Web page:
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In a stunning turn eerily similar to the Chinese Communist Party’s attacks on lawyers representing pro-democracy journalists in Hong Kong, firebrand Trump attorney Rudy Giuliani is facing the permanent suspension of his law license in the state of New York over allegedly false statements he made while representing former President Donald Trump in his claims that the 2020 election was wrought with fraud and irregularities.
Last week, the five-seat New York Supreme Court temporarily suspended Giuliani’s license as permanent disciplinary action is considered, The Hill reported. The decision was made following the request of an attorney disciplinary committee.
The 33-page decision declared that Giuliani made “demonstrably false and misleading statements” while challenging the results of the election last year, noting that his “uncontroverted misconduct cannot be overstated.”
The court characterized the former New York City mayor’s conduct as having posed an “immediate threat to the public” and inspiring the events of January 6, 2021, when both pro-Trump and anti-government protesters stormed the U.S. Capitol during a joint session of Congress.
Giuliani’s attorneys, retired judges John Leventhal and Barry Kamins, called the move “unprecedented,” refuting the notion that their client poses any threat to public interest, while former President Trump characterized the move as a “witch hunt” against a “great American Patriot.”
Attorneys Sidney Powell and Lin Wood have also been subject to attacks on their ability to practice law after their notorious private lawsuits asserting that President Joe Biden’s election victory was fraudulent.
Michigan Gov. Gretchen Whitmer has asked for Powell’s license to be suspended, and several ethics complaints have been filed against her in swing states where she challenged election results. Meanwhile, the Georgia State Bar is investigating whether they should permanently disbar Wood, as Forbes detailed.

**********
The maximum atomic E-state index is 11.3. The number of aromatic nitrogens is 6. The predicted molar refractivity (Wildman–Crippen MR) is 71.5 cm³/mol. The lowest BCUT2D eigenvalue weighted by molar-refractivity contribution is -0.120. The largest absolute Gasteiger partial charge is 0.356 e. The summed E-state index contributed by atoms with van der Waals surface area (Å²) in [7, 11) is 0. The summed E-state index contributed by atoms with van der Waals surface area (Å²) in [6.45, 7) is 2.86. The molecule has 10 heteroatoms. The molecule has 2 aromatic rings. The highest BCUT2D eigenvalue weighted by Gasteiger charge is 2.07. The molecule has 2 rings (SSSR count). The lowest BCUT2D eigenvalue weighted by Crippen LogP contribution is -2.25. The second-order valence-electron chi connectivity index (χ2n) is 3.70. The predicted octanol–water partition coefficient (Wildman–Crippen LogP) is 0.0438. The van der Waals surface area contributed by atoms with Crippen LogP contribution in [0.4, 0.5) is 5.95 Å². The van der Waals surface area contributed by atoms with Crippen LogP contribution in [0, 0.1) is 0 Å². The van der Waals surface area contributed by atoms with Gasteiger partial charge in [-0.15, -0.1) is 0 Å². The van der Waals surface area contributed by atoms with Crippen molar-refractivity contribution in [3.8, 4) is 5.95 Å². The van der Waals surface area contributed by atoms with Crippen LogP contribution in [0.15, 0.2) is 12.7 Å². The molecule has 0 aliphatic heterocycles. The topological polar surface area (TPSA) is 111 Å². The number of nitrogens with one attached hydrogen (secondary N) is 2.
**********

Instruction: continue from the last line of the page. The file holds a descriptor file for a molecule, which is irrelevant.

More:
It would be impossible to consider such actions against three vehemently pro-Trump attorneys without raising suspicions of a politically-motivated attack, particularly as the Trump era has seen unprecedented weaponization of legal and intelligence apparatuses that seem to single out Trump and his associates at every turn.
For elected officials and courts to go after such highly political figures is certainly worrying, but those who have alleged election fraud and those who refute claims made by the likes of Giuliani, Powell, and Wood ought to share an interest in passionately preserving the foundational judicial principle of legal representation and legal maneuvering.
What makes the decision to take Guiliani’s license the most concerning is that this behavior is not too far off from how communist China is treating attorneys who represented pro-democracy protesters in Hong Kong.
There, like here, the CCP is taking “action” in the name of national security and the greater good.
Earlier this year, Hong Kong attorneys Lu Siwei and Ren Quanniu were both stripped of their law licenses and faced further action from China’s governing authorities for representing members of the Hong Kong 12, who were captured by the Chinese Coast Guard as they tried to flee to Taiwan in August 2020.
According to The Epoch Times, Lu’s law license was formally revoked due to his “negative impacts on society,” which sounds disturbingly similar to Giuliani’s alleged “immediate threat to the public.”
When he tried to travel to Beijing to request a visa to flee to the United States, Lu found that he was banned from traveling — on the same day that Ren’s law firm was given notice by the China’s Justice Ministry to “voluntarily dissolve” or the licenses of several other of its lawyers would be canceled. What’s more, the Henan Province’s justice department stripped Ren of his license for violating the lawyers code when he represented Falun Gong practitioners, a spiritual group whose beliefs are rooted in Buddhism that has been severely persecuted by the CCP since 1999.